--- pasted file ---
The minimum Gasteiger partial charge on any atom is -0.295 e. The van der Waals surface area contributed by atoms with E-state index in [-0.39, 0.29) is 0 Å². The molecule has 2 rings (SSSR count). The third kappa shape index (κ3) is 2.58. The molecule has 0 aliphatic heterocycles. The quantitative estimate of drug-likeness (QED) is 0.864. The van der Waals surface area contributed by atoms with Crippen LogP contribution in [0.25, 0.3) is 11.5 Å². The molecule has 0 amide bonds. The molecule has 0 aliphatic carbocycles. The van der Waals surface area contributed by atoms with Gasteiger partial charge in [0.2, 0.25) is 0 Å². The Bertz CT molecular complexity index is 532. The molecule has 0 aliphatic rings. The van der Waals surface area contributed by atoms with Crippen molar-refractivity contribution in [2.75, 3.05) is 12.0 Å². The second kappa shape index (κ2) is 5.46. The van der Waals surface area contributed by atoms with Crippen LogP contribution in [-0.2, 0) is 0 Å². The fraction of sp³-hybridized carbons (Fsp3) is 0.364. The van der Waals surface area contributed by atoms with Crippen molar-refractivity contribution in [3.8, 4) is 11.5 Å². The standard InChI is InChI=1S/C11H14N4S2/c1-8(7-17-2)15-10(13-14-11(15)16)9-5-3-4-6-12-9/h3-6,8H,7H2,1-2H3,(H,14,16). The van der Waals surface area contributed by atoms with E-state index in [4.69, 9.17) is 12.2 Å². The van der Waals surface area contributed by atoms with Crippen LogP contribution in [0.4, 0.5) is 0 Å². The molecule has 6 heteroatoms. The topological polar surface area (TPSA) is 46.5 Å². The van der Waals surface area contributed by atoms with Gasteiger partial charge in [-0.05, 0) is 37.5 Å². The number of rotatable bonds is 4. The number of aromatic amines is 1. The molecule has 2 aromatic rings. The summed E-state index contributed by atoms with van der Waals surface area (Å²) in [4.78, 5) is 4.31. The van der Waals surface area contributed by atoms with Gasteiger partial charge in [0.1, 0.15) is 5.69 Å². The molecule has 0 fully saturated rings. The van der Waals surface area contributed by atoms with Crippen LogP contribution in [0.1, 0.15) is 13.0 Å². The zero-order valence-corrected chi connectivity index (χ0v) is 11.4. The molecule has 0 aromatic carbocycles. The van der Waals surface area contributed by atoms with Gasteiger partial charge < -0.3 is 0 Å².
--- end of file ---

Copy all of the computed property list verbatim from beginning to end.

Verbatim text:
The minimum Gasteiger partial charge on any atom is -0.295 e. The van der Waals surface area contributed by atoms with E-state index in [-0.39, 0.29) is 0 Å². The molecule has 2 rings (SSSR count). The third kappa shape index (κ3) is 2.58. The molecule has 0 aliphatic heterocycles. The quantitative estimate of drug-likeness (QED) is 0.864. The van der Waals surface area contributed by atoms with Crippen LogP contribution in [0.25, 0.3) is 11.5 Å². The molecule has 0 amide bonds. The molecule has 0 aliphatic carbocycles. The van der Waals surface area contributed by atoms with Gasteiger partial charge in [0.2, 0.25) is 0 Å². The Bertz CT molecular complexity index is 532. The molecule has 0 aliphatic rings. The van der Waals surface area contributed by atoms with Crippen molar-refractivity contribution in [2.75, 3.05) is 12.0 Å². The second kappa shape index (κ2) is 5.46. The van der Waals surface area contributed by atoms with Crippen LogP contribution in [-0.2, 0) is 0 Å². The fraction of sp³-hybridized carbons (Fsp3) is 0.364. The van der Waals surface area contributed by atoms with Crippen molar-refractivity contribution in [3.8, 4) is 11.5 Å². The standard InChI is InChI=1S/C11H14N4S2/c1-8(7-17-2)15-10(13-14-11(15)16)9-5-3-4-6-12-9/h3-6,8H,7H2,1-2H3,(H,14,16). The van der Waals surface area contributed by atoms with E-state index in [4.69, 9.17) is 12.2 Å². The van der Waals surface area contributed by atoms with Crippen LogP contribution in [0.4, 0.5) is 0 Å². The molecule has 6 heteroatoms. The topological polar surface area (TPSA) is 46.5 Å². The van der Waals surface area contributed by atoms with Gasteiger partial charge in [-0.05, 0) is 37.5 Å². The number of rotatable bonds is 4. The number of aromatic amines is 1. The molecule has 2 aromatic rings. The summed E-state index contributed by atoms with van der Waals surface area (Å²) in [4.78, 5) is 4.31. The van der Waals surface area contributed by atoms with Gasteiger partial charge in [0.1, 0.15) is 5.69 Å². The molecule has 0 fully saturated rings. The van der Waals surface area contributed by atoms with Crippen LogP contribution in [0.1, 0.15) is 13.0 Å². The zero-order valence-corrected chi connectivity index (χ0v) is 11.4. The molecule has 0 aromatic carbocycles. The van der Waals surface area contributed by atoms with Gasteiger partial charge < -0.3 is 0 Å².